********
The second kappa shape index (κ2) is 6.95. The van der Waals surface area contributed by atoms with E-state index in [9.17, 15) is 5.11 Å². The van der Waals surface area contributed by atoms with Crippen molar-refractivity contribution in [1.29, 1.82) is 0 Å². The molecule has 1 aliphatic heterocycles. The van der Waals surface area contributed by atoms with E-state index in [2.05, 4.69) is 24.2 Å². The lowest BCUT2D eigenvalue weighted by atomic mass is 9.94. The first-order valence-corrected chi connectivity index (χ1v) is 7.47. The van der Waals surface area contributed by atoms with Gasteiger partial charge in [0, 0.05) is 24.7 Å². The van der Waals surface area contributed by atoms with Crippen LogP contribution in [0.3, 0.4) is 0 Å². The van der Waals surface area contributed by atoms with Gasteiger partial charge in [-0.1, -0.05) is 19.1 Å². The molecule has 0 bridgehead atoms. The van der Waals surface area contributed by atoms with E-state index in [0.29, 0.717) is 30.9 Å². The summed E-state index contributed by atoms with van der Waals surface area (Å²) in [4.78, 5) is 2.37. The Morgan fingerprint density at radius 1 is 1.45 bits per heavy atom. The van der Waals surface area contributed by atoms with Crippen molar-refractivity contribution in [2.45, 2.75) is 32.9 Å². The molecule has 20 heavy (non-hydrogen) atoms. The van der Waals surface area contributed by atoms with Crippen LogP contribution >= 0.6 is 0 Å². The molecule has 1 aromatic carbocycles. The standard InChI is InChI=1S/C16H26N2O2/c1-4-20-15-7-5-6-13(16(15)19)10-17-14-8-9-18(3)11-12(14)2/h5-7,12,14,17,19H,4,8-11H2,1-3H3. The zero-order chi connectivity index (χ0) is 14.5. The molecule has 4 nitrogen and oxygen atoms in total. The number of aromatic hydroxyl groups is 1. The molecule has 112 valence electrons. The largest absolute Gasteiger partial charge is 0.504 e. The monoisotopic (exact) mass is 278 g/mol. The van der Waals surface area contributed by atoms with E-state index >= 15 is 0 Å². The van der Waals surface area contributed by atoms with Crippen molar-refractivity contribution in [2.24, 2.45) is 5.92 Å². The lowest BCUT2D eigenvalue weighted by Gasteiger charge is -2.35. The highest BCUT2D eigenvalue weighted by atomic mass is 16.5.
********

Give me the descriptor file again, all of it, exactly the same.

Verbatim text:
The second kappa shape index (κ2) is 6.95. The van der Waals surface area contributed by atoms with E-state index in [9.17, 15) is 5.11 Å². The van der Waals surface area contributed by atoms with Crippen molar-refractivity contribution in [1.29, 1.82) is 0 Å². The molecule has 1 aliphatic heterocycles. The van der Waals surface area contributed by atoms with E-state index in [2.05, 4.69) is 24.2 Å². The lowest BCUT2D eigenvalue weighted by atomic mass is 9.94. The first-order valence-corrected chi connectivity index (χ1v) is 7.47. The van der Waals surface area contributed by atoms with Gasteiger partial charge in [0, 0.05) is 24.7 Å². The van der Waals surface area contributed by atoms with Crippen LogP contribution in [0.3, 0.4) is 0 Å². The van der Waals surface area contributed by atoms with Gasteiger partial charge in [-0.1, -0.05) is 19.1 Å². The molecule has 0 bridgehead atoms. The van der Waals surface area contributed by atoms with E-state index in [0.29, 0.717) is 30.9 Å². The summed E-state index contributed by atoms with van der Waals surface area (Å²) in [4.78, 5) is 2.37. The Morgan fingerprint density at radius 1 is 1.45 bits per heavy atom. The van der Waals surface area contributed by atoms with Crippen molar-refractivity contribution in [2.45, 2.75) is 32.9 Å². The molecule has 20 heavy (non-hydrogen) atoms. The van der Waals surface area contributed by atoms with Crippen LogP contribution >= 0.6 is 0 Å². The molecule has 1 aromatic carbocycles. The standard InChI is InChI=1S/C16H26N2O2/c1-4-20-15-7-5-6-13(16(15)19)10-17-14-8-9-18(3)11-12(14)2/h5-7,12,14,17,19H,4,8-11H2,1-3H3. The zero-order chi connectivity index (χ0) is 14.5. The molecule has 4 nitrogen and oxygen atoms in total. The number of aromatic hydroxyl groups is 1. The molecule has 112 valence electrons. The largest absolute Gasteiger partial charge is 0.504 e. The monoisotopic (exact) mass is 278 g/mol. The van der Waals surface area contributed by atoms with E-state index >= 15 is 0 Å². The van der Waals surface area contributed by atoms with Crippen molar-refractivity contribution in [2.24, 2.45) is 5.92 Å². The lowest BCUT2D eigenvalue weighted by Gasteiger charge is -2.35. The highest BCUT2D eigenvalue weighted by atomic mass is 16.5.